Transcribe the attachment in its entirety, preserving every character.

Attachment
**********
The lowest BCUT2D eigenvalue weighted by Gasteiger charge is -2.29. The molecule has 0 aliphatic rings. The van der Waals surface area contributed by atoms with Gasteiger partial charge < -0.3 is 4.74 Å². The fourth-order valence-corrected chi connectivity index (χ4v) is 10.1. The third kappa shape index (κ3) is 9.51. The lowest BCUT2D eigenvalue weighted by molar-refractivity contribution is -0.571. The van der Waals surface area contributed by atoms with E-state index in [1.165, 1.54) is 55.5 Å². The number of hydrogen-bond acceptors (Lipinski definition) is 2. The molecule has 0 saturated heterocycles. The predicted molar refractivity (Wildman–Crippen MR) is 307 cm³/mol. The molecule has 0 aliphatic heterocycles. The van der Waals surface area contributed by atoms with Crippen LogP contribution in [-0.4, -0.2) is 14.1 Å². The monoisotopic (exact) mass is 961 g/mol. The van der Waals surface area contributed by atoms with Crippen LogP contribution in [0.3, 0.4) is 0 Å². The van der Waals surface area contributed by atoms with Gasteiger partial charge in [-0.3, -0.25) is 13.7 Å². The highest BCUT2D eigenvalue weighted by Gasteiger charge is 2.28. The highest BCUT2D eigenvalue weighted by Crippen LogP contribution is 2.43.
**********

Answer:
The lowest BCUT2D eigenvalue weighted by Gasteiger charge is -2.29. The molecule has 0 aliphatic rings. The van der Waals surface area contributed by atoms with Gasteiger partial charge < -0.3 is 4.74 Å². The fourth-order valence-corrected chi connectivity index (χ4v) is 10.1. The third kappa shape index (κ3) is 9.51. The lowest BCUT2D eigenvalue weighted by molar-refractivity contribution is -0.571. The van der Waals surface area contributed by atoms with E-state index in [1.165, 1.54) is 55.5 Å². The number of hydrogen-bond acceptors (Lipinski definition) is 2. The molecule has 0 saturated heterocycles. The predicted molar refractivity (Wildman–Crippen MR) is 307 cm³/mol. The molecule has 0 aliphatic heterocycles. The van der Waals surface area contributed by atoms with Crippen LogP contribution in [-0.4, -0.2) is 14.1 Å². The monoisotopic (exact) mass is 961 g/mol. The van der Waals surface area contributed by atoms with Crippen LogP contribution in [0.3, 0.4) is 0 Å². The van der Waals surface area contributed by atoms with Gasteiger partial charge in [-0.3, -0.25) is 13.7 Å². The highest BCUT2D eigenvalue weighted by Gasteiger charge is 2.28. The highest BCUT2D eigenvalue weighted by Crippen LogP contribution is 2.43.